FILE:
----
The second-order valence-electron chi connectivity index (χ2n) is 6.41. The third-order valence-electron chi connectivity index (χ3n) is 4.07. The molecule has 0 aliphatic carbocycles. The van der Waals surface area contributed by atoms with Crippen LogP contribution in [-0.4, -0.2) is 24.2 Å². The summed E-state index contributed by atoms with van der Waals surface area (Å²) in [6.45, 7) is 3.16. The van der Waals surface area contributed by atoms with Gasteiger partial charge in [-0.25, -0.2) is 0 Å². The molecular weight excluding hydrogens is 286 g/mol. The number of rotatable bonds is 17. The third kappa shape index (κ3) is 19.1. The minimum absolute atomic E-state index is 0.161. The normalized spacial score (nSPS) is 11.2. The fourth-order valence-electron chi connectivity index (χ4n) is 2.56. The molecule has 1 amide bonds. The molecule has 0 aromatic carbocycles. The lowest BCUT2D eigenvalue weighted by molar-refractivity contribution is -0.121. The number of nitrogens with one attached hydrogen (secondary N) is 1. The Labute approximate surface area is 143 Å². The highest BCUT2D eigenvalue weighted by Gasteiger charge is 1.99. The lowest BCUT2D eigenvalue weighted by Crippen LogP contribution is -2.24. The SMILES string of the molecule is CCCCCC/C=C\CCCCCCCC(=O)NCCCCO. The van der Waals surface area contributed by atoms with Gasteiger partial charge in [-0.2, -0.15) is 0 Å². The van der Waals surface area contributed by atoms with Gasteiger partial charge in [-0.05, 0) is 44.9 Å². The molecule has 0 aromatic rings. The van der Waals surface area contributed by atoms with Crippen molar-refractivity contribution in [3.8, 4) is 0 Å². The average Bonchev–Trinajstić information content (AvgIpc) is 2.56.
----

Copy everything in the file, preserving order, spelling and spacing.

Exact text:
The second-order valence-electron chi connectivity index (χ2n) is 6.41. The third-order valence-electron chi connectivity index (χ3n) is 4.07. The molecule has 0 aliphatic carbocycles. The van der Waals surface area contributed by atoms with Crippen LogP contribution in [-0.4, -0.2) is 24.2 Å². The summed E-state index contributed by atoms with van der Waals surface area (Å²) in [6.45, 7) is 3.16. The van der Waals surface area contributed by atoms with Gasteiger partial charge in [-0.25, -0.2) is 0 Å². The molecular weight excluding hydrogens is 286 g/mol. The number of rotatable bonds is 17. The third kappa shape index (κ3) is 19.1. The minimum absolute atomic E-state index is 0.161. The normalized spacial score (nSPS) is 11.2. The fourth-order valence-electron chi connectivity index (χ4n) is 2.56. The molecule has 1 amide bonds. The molecule has 0 aromatic carbocycles. The lowest BCUT2D eigenvalue weighted by molar-refractivity contribution is -0.121. The number of nitrogens with one attached hydrogen (secondary N) is 1. The Labute approximate surface area is 143 Å². The highest BCUT2D eigenvalue weighted by Gasteiger charge is 1.99. The lowest BCUT2D eigenvalue weighted by Crippen LogP contribution is -2.24. The SMILES string of the molecule is CCCCCC/C=C\CCCCCCCC(=O)NCCCCO. The van der Waals surface area contributed by atoms with Gasteiger partial charge in [-0.2, -0.15) is 0 Å². The van der Waals surface area contributed by atoms with Gasteiger partial charge in [-0.05, 0) is 44.9 Å². The molecule has 0 aromatic rings. The van der Waals surface area contributed by atoms with Crippen molar-refractivity contribution in [3.8, 4) is 0 Å². The average Bonchev–Trinajstić information content (AvgIpc) is 2.56.